|Publication number||US4828698 A|
|Application number||US 07/213,481|
|Publication date||May 9, 1989|
|Filing date||Jun 30, 1988|
|Priority date||Mar 7, 1986|
|Publication number||07213481, 213481, US 4828698 A, US 4828698A, US-A-4828698, US4828698 A, US4828698A|
|Inventors||James E. Jewell, Evan E. Koslow|
|Original Assignee||Pall Corporation|
|Export Citation||BiBTeX, EndNote, RefMan|
|Patent Citations (21), Non-Patent Citations (2), Referenced by (132), Classifications (18), Legal Events (7)|
|External Links: USPTO, USPTO Assignment, Espacenet|
This application is a continuation Ser. No. 126,502 filed Nov. 30, 1987, which is a continuation of application Ser. No. 837,167 filed Mar. 7, 1986, both now abandoned.
The present invention relates to filters. In particular, it relates to an apparatus for filtering a broad spectrum of contaminants from a liquid.
Liquids, such as water, may contain many different kinds of contaminants including, for example, particulates, harmful chemicals, and microbiological organisms such as pathogenic bacteria, amoeba, flagellate, and viruses. In a variety of circumstances, these contaminants must be removed before the liquid can be used. For example, in many medical applications and in the manufacture of certain electronic components, extremely pure water is required. As a more common example, any harmful and observable contaminants must be removed from water before it is potable, i.e., fit to drink.
Ideally, a filtering apparatus for removing this broad spectrum of contaminants would comprise a single, small, lightweight, self-contained device rather than a complex multicomponent and/or multistage system to remove the various contaminants. Such a device would not only be more reliable than a complex system, but it would also be far more portable. Thus, it could be carried into very primitive environments, for instance, during backpacking, to provide a supply of potable water.
In a preferred design, the filtering apparatus should present a low resistance to the flow of liquid through the apparatus so that in a remote environment, where the electricity necessary to drive a pump may be unavailable, the filtering apparatus may simply be connected between upper and lower containers of water, for example, between a container of water hanging from a tree and a container of water resting on the ground. The filtering apparatus should also have sufficient internal structural integrity to withstand even greater pressures if, for example, a hand pump or other source of pressure is available to drive the liquid through the filtering apparatus. Further, the filtering apparatus should include a prefilter portion which is able to remove substantial quantities of gross contaminants without becoming completely clogged so that a considerable amount of purified liquid can be obtained.
A general object of the present invention is to provide an improved apparatus for filtering contaminants from a liquid. Specific objects include providing a filtering apparatus which removes a broad spectrum of contaminants from a liquid, which is highly portable and reliable, which presents a low resistance to the flow of liquid through the apparatus, and which removes the contaminants from a substantial volume of liquid before becoming clogged.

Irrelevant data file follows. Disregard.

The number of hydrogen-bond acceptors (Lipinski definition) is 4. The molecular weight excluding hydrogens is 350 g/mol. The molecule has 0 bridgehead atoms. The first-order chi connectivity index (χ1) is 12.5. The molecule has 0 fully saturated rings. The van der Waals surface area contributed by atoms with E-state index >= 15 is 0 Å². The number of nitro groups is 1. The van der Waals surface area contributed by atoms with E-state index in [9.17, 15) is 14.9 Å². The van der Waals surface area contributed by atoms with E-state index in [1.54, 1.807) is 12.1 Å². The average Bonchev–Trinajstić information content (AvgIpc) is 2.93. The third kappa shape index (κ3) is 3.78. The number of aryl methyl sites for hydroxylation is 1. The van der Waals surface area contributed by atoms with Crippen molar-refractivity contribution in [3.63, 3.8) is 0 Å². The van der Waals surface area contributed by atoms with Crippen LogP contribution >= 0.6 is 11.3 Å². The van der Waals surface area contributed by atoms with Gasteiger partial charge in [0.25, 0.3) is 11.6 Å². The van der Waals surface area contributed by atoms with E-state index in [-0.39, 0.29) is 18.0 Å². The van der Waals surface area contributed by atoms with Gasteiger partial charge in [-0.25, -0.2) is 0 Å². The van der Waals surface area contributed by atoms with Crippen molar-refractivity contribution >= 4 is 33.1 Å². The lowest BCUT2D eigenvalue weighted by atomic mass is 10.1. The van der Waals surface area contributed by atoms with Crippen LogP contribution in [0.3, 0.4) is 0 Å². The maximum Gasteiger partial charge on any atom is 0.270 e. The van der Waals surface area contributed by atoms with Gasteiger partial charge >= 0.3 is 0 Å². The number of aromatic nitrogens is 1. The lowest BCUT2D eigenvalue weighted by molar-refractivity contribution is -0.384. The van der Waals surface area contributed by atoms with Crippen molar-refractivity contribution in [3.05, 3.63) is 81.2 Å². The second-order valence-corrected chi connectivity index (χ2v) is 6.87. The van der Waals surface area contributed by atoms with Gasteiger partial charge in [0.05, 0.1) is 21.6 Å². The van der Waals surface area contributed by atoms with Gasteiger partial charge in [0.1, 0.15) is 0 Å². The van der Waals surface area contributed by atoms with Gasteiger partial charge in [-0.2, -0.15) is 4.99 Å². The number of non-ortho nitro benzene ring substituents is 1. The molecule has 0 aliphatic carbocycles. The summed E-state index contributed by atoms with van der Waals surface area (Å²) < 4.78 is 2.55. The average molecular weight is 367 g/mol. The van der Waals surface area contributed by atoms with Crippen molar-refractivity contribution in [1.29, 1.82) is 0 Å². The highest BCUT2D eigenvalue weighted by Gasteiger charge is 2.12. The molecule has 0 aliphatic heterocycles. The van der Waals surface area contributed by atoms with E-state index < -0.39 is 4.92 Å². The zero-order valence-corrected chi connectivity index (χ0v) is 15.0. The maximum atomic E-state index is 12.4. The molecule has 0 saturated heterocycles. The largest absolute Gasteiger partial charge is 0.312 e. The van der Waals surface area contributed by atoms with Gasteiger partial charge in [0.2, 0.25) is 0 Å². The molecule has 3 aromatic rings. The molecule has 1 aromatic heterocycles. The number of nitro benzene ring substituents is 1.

Accordingly, the present invention may be embodied in a filter assembly comprising a housing containing a generally cylindrical filter arrangement. The housing has a liquid inlet and a liquid outlet and defines a liquid flow path between the inlet and outlet. The filter arrangement is disposed within the housing in the liquid flow path and comprises a cylindrically shaped porous structure for removing particulate contaminants from the liquid, a cylindrically shaped structure containing a sorbent material (i.e., a material which absorbs or adsorbs certain substances) for removing chemical contaminants from the liquid, and a cylindrically shaped microporous structure for removing microbiological contaminants from the liquid. The structure for removing microbiological contaminants is disposed downstream from the other two structures. The filtering apparatus also includes impervious end members mounted to the ends of the filter arrangement, one of the end members having a central aperture. These end members direct liquid flow radially through the filter arrangement.
A filter assembly embodying the present invention may feature, for example, a cylindrically shaped, particulate removing structure which may be fashioned from a variety of suitable materials and which has a graded porosity where the size of the pores increases or decreases along the radius of the structure.
Further, a filter assembly embodying the present invention may feature a sorbent containing structure in which the sorbent material is immobilized. The sorbent material may be immobilized either by a polymeric binder such as powdered polyethylene, by entrapment in a microfibrous web of various materials including, for example, polymeric microfibers of polypropylene, cellulose, or nylon, or by a combination of physically restraining materials. Preferably, the sorbent containing structure contains a sufficient quantity of sorbent material and the flow velocity through the sorbent material is sufficiently low to allow an adequate contact or resident time between the sorbent material and the chemical contaminants which are to be sorbed by the sorbent material. Since different chemical contaminants have different sorbent kinetics and different sorbent materials have different sorption capacities, the sorbent containing structure may also be fashioned from a variety of suitable materials including, for example, activated carbon, activated alumina, molecular sieve, or ion exchange resins.